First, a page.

Inventory Number MAC180
Size 14" H x 9.5" Diam.
Country of Origin France
Year Made C. 1900
Lévy-Dhurmer is thought to have designed the mushroom vase, although this has yet to be definitively established. Considering its depth of symbolism, his authorship seems irrefutable. The shape of this vase, conical, round at the base, and square at the top, is a form given architectural importance by the addition of four the caps are painted on the body of the vase. Behind the cluster of mushrooms is a thorny brier. This Lévy created by portraying the below-ground structure of the mushroom, (the mycelium, made of thread-like hyphae) as a decorative web. Although the mushroom vase was made both during and after Lévy’s tenure at the Massier studios, it cannot be considered reproduction ware. The design stipulated the use of handles as stems, but each vase was painted with a unique palette and pattern of mushrooms. These different color schemes appear to depict different times of day. Model illustrated in Barol, Jean. Céramiques Art Nouveau: Collection Jean et Paulette Declein. (Vallauris, France,1995) 35. Model illustrated in Forest, Domique. Clément Massier: L'introduction de la Céramique Artistique Sur la Côte D'azur.(Vallaurius, France, 2000) 27.
-Description by Christopher Baker
Unlike most of his contemporaries, Clément Massier came from a family of potters, first established at the end of the eighteenth century in the Mediterranean town of Vallauris. Specializing in garden and ceramic cooking wares, the business grew over the years so that, when his father died in 1871, young Clément inherited a flourishing company. Along with his brother Delphin, he continued his father’s production in Vallauris, though soon demonstrated a desire to go beyond the family’s area of expertise. From 1876 and 1880, he worked in Sèvres with ceramist Optat Millet and participated in the 1878 Exposition Universelle. Back home, however, a rivalry grew between his brother and him, which resulted in the establishment of a second factory in the same town. Clément moved to Golfe-Juan in 1883 and founded his own company, which grew to 120 employees within a year. Featuring an exhibition hall and gallery--and ideally located on the railway linking Paris to Lyon and the Mediterranean--Massier’s factory quickly became a popular tourist destination.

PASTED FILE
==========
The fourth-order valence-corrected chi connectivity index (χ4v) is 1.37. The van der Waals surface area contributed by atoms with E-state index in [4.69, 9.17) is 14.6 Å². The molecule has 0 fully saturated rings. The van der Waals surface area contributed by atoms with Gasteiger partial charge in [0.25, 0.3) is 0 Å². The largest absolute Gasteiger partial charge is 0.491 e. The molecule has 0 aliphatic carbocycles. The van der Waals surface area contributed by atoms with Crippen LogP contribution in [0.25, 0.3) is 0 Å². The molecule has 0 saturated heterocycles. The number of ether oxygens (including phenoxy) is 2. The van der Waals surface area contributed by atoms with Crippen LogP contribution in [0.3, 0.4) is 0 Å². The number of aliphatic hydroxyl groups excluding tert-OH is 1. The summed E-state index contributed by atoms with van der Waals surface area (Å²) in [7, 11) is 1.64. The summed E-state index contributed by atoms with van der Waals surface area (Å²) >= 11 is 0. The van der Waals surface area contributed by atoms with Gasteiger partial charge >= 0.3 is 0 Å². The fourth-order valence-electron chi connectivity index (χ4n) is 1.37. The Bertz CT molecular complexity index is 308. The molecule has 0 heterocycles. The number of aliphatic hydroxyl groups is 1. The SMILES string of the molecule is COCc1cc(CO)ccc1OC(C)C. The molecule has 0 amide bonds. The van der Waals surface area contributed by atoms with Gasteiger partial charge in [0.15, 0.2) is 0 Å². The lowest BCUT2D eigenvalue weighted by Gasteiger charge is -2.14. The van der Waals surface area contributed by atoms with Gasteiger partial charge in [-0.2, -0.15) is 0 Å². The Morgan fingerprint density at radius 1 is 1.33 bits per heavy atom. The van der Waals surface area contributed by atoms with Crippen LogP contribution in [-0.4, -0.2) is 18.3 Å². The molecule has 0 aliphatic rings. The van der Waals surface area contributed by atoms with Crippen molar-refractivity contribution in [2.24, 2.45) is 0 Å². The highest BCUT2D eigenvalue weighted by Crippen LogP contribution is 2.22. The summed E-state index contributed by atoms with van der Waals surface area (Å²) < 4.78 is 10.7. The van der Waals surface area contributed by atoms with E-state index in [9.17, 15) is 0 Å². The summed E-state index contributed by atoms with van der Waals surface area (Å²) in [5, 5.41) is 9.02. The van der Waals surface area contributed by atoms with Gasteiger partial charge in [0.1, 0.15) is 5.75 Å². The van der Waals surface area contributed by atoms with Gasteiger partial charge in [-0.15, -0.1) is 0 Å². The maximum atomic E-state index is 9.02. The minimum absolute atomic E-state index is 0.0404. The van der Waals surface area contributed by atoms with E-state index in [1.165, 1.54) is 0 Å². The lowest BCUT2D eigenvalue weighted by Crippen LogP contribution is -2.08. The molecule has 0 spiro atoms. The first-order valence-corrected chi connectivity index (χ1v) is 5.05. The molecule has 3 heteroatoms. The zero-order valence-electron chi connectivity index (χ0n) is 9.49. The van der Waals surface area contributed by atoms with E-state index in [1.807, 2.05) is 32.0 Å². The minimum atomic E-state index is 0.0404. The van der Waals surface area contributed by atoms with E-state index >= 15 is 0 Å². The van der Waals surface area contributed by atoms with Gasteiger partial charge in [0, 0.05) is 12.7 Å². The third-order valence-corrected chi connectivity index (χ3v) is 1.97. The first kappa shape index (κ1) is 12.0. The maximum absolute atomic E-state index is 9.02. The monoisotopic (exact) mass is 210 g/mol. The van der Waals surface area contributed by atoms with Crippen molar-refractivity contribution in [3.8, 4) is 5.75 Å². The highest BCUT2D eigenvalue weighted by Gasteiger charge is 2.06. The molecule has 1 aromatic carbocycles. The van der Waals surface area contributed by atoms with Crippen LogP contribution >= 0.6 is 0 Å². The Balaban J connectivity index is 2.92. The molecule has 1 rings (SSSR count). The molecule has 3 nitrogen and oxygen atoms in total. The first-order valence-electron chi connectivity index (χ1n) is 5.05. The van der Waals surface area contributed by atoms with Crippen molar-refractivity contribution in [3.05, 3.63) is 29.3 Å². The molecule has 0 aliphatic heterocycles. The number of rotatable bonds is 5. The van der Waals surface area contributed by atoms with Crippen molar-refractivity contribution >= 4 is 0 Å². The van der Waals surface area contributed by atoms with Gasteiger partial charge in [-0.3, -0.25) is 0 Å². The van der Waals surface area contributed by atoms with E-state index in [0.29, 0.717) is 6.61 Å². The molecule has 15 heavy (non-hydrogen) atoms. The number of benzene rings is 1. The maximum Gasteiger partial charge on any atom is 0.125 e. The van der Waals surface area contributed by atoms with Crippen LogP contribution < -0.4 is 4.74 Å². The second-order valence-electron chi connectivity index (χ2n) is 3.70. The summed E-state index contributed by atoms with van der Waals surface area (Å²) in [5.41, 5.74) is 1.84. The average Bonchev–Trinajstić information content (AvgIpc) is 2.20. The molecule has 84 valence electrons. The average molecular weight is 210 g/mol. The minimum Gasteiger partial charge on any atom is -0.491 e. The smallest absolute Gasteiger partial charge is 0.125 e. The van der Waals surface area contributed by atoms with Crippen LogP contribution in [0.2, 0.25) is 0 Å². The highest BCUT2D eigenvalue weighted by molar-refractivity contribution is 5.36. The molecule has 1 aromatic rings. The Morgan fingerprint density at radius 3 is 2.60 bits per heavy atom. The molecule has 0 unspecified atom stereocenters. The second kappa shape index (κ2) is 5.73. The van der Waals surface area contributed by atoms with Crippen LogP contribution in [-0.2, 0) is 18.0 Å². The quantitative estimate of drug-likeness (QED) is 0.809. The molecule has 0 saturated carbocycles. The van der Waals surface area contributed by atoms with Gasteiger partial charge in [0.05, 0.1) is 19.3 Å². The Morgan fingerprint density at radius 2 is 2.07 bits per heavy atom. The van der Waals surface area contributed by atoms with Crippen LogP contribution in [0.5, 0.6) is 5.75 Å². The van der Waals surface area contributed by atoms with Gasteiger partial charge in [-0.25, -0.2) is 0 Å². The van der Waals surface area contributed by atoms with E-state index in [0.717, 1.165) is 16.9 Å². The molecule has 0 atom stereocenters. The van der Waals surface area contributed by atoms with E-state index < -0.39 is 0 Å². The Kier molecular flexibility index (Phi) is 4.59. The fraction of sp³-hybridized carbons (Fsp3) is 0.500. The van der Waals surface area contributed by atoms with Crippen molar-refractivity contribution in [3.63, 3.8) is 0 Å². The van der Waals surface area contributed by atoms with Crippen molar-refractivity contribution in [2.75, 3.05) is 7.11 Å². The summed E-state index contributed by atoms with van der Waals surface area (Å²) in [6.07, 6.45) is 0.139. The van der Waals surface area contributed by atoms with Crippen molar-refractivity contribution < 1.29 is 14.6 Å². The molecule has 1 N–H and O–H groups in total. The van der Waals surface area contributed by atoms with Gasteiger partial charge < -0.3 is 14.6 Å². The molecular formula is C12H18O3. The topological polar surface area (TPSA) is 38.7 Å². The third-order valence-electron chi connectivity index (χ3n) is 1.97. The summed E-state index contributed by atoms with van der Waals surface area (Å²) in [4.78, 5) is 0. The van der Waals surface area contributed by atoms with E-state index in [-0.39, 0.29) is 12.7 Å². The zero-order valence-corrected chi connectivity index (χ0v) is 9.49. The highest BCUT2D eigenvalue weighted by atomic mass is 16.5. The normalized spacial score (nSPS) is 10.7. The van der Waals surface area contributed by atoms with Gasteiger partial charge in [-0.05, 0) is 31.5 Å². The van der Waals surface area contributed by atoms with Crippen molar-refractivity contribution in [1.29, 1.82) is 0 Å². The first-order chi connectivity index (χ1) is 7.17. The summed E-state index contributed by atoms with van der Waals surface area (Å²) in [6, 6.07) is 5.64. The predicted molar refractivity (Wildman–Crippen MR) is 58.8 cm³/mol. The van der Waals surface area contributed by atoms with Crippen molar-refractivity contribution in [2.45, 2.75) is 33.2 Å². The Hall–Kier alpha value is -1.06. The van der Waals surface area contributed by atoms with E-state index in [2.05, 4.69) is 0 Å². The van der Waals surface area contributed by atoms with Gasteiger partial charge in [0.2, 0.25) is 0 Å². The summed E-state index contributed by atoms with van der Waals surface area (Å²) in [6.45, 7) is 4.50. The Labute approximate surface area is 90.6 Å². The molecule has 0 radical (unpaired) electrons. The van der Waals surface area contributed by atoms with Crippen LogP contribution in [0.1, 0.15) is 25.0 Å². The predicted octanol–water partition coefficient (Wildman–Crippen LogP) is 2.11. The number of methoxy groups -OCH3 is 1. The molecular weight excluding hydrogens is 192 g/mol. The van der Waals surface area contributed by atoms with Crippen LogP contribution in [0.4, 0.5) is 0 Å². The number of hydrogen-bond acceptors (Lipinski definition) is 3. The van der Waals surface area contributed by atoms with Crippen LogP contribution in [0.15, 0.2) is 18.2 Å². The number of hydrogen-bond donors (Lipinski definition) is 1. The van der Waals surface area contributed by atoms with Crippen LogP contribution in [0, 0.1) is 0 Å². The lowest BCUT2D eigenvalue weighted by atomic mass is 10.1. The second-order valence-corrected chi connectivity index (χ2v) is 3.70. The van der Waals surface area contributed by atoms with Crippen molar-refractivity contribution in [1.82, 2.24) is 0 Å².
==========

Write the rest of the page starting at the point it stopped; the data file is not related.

While garden ware still constituted the core of his production, Massier began experimenting with luster effects, developing his own method with the assistance of the Italian ceramist Dominique Zumbo, whom he hired in 1879. The first luster glazes obtained in 1884 were presented at the National Industrial and Fine Arts Exposition in Marseille in 1886 and were derived from Hispano-Moresque prototypes. The arrival of symbolist painter Lucien Lévy-Dhurmer (1865-1953) the following year, first as a designer and then as artistic director of Massier’s atelier, further advanced this endeavor. With the assistance of Lévy-Dhurmer, Zumbo, and apprentice François Rizzo, Massier developed what would later become his enduring contribution to ceramics in this period.